Dead Confederates, A Civil War Era Blog

The White Lies of Paula Deen

Posted in African Americans, Genealogy, Media, Memory by Andy Hall on July 5, 2013


You’re all familiar with the dust-up over Paula Deen’s comments on race (admitted and alleged), and there’s no point rehashing that mess again here. But I would like to throw a little historical light on something she last year, referring to her g-g-g-grandfather, John A. Batts of Lee County, Georgia:

He had lost his son, he had lost his war, he didn’t know how to deal with life with no one to help operate his plantation. . . . Between the death of his son, and losing all the workers, he went out I’m sure into the barn and he shot himself because he couldn’t deal with those kinds of changes, and they were terrific changes. . . . I feel like the South is almost less prejudiced because black folks played such an integral part in our lives. They were like our family.

Note that Deen can’t quite bring herself to use the word “slave” — they’re “workers.”

Now, a lot of white Southerners buy into this line. They insist that their ancestors had nothing to do with slavery, or if they did, their slaves “were like our family” and they were uniformly kind and benevolent masters. It’s a comforting rationalization, usually based on exactly nothing more than several generations’ worth of family lore. But as we saw with the case of Andrew Chandler and Silas Chandler, the beloved stories held dear by the descendants of slaveholders are often very different from those descended from those who were enslaved.

What’s surprising about Deen’s case is that she seems to have made up this tale about her ancestor on her own, and quite recently. Because until a year or so ago, when Georgia College Professor Bob Wilson laid it out for her, Deen had no idea her ancestor had “workers.”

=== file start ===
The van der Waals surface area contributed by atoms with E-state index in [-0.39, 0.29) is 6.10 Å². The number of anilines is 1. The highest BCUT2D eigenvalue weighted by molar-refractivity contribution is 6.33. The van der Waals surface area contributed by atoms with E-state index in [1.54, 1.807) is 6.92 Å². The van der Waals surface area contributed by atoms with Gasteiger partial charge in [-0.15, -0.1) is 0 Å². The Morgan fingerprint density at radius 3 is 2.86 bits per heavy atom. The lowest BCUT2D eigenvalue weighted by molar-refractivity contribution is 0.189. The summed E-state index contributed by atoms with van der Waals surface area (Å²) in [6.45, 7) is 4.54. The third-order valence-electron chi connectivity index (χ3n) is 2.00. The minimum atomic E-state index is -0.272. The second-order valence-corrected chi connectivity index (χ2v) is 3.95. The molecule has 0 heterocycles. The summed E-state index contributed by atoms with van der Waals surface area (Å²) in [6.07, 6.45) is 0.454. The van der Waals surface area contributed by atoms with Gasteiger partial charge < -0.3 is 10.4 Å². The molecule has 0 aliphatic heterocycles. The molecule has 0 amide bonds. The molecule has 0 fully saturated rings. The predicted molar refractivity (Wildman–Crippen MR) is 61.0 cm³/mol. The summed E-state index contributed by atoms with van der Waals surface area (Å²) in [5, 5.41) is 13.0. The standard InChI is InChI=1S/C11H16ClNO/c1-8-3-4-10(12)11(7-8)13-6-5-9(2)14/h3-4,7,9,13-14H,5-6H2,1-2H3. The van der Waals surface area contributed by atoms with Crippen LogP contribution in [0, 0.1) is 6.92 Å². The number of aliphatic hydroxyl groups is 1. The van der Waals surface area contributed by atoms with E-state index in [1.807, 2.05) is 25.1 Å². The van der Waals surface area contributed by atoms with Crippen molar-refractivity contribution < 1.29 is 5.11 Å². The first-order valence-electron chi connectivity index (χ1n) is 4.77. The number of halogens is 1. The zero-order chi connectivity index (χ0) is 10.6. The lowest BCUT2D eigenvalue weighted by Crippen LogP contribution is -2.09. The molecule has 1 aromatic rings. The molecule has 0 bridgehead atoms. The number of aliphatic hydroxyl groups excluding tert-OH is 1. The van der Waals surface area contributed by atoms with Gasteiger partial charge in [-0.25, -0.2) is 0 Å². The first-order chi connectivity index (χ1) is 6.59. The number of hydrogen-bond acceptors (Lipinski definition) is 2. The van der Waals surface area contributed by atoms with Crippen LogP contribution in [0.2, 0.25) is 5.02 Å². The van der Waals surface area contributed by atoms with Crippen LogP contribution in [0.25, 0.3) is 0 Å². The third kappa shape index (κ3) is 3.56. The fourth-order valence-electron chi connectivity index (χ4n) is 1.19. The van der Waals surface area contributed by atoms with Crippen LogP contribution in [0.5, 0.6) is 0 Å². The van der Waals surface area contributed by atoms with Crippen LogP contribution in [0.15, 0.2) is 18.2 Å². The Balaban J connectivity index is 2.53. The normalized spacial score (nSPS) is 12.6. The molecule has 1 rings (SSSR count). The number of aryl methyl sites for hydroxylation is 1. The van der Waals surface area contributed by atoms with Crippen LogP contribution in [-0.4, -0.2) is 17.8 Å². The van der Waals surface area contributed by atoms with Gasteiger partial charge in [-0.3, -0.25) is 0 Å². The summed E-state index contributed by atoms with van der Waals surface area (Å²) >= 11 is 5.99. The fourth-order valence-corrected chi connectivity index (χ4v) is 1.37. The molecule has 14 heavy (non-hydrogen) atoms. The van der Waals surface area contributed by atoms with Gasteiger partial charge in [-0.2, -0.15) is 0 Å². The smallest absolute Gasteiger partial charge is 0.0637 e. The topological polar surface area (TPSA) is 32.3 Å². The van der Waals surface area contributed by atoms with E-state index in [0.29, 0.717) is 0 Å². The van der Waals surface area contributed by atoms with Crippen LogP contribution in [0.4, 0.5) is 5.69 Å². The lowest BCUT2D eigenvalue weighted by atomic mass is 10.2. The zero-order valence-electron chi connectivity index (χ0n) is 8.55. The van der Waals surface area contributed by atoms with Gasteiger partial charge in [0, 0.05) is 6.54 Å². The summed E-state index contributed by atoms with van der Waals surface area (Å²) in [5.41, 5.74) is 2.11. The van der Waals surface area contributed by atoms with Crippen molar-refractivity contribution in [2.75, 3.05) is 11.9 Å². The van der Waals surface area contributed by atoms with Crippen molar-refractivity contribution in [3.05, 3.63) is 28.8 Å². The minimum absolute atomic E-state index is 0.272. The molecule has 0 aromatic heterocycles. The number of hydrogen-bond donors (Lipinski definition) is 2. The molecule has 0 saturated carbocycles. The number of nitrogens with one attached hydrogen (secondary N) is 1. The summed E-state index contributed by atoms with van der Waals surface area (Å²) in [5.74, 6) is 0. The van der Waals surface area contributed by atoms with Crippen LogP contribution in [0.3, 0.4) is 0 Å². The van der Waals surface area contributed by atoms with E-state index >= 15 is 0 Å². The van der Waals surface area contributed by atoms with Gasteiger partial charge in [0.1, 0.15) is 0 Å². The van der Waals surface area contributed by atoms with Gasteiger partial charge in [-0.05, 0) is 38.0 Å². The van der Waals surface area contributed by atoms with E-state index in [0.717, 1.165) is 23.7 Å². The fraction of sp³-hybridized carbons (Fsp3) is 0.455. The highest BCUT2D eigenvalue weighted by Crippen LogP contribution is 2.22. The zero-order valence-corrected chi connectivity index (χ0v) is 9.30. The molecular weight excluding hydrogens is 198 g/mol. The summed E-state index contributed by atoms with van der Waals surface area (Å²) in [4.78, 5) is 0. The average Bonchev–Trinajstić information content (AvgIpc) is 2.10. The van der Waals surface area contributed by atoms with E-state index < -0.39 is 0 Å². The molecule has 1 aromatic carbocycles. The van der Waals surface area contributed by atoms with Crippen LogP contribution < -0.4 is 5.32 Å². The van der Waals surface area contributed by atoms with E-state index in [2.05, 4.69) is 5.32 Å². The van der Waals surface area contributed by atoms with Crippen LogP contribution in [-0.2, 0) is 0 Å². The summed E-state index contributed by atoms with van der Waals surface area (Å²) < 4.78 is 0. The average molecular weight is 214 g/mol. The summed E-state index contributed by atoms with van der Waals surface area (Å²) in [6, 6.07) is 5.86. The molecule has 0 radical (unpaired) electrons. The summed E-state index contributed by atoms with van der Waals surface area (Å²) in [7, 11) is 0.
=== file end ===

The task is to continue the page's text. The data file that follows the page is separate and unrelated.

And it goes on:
Wilson: The main source of wealth for Southern planters, when you see a figure like that, is gonna be in people.
Deen: [Pause] Oh.
Wilson: So let me show you this document here, see what it’s called right up there [at the top].
Deen: “Slave inhabitants.” John Batts. [Counting] Thirty-five. That’s a lot. I have said so many times, “well, my family was never involved in slavery, in any way. It’s horrific, and it’s sad.”


She also said, “If I could go back and talk to [John Batts], I would do everything in my power to convince him not to participate in the heinous act of slavery.”

But that was way back in 2012, and since then she’s convinced herself that Batts’ bondsmen and -women “were like our family.”

Believe me, I understand how disturbing it is to learn from a slave schedule that your g-g-g-grandfather was a slaveholder. But there’s nothing to be done about that. Deal.

There’s a whole lot more to John Batts’ story, though, and it doesn’t mesh very well with her image of a simple farmer, caught up in the turbulent time that ripped apart his “family” and deprived him of his “workers.”


John A. Batts was born in 1814 in Miller County, Georgia. He and his wife, Mary, relocated to Lee County sometime in the late 1830s, and John began to establish himself as a planter. By the late 1840s, Batts was representing Lee County on a regional committee to develop plans to build a railroad line through that part of the state to the Georgia Central Line at Macon.[1]